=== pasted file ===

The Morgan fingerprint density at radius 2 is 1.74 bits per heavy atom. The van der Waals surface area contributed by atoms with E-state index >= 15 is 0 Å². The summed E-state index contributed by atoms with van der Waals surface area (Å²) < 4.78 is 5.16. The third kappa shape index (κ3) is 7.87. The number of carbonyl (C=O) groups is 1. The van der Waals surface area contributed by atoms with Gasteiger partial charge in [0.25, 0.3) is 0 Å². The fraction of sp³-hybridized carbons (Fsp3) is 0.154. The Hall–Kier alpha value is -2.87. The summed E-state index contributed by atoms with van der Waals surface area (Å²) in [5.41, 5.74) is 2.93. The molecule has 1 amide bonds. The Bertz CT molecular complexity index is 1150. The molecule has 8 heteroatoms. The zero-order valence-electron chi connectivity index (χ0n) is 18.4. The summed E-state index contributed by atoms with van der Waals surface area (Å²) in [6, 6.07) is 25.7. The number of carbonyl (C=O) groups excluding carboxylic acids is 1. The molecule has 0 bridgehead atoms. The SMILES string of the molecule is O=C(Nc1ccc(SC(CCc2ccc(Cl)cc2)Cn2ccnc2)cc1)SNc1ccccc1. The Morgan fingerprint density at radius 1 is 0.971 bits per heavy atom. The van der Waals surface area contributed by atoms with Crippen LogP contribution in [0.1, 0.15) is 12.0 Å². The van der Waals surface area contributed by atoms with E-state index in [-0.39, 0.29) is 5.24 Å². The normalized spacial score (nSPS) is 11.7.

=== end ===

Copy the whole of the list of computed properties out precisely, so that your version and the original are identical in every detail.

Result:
The Morgan fingerprint density at radius 2 is 1.74 bits per heavy atom. The van der Waals surface area contributed by atoms with E-state index >= 15 is 0 Å². The summed E-state index contributed by atoms with van der Waals surface area (Å²) < 4.78 is 5.16. The third kappa shape index (κ3) is 7.87. The number of carbonyl (C=O) groups is 1. The van der Waals surface area contributed by atoms with Gasteiger partial charge in [0.25, 0.3) is 0 Å². The fraction of sp³-hybridized carbons (Fsp3) is 0.154. The Hall–Kier alpha value is -2.87. The summed E-state index contributed by atoms with van der Waals surface area (Å²) in [5.41, 5.74) is 2.93. The molecule has 1 amide bonds. The Bertz CT molecular complexity index is 1150. The molecule has 8 heteroatoms. The zero-order valence-electron chi connectivity index (χ0n) is 18.4. The summed E-state index contributed by atoms with van der Waals surface area (Å²) in [6, 6.07) is 25.7. The number of carbonyl (C=O) groups excluding carboxylic acids is 1. The molecule has 0 bridgehead atoms. The SMILES string of the molecule is O=C(Nc1ccc(SC(CCc2ccc(Cl)cc2)Cn2ccnc2)cc1)SNc1ccccc1. The Morgan fingerprint density at radius 1 is 0.971 bits per heavy atom. The van der Waals surface area contributed by atoms with Crippen LogP contribution in [0.1, 0.15) is 12.0 Å². The van der Waals surface area contributed by atoms with E-state index in [-0.39, 0.29) is 5.24 Å². The normalized spacial score (nSPS) is 11.7.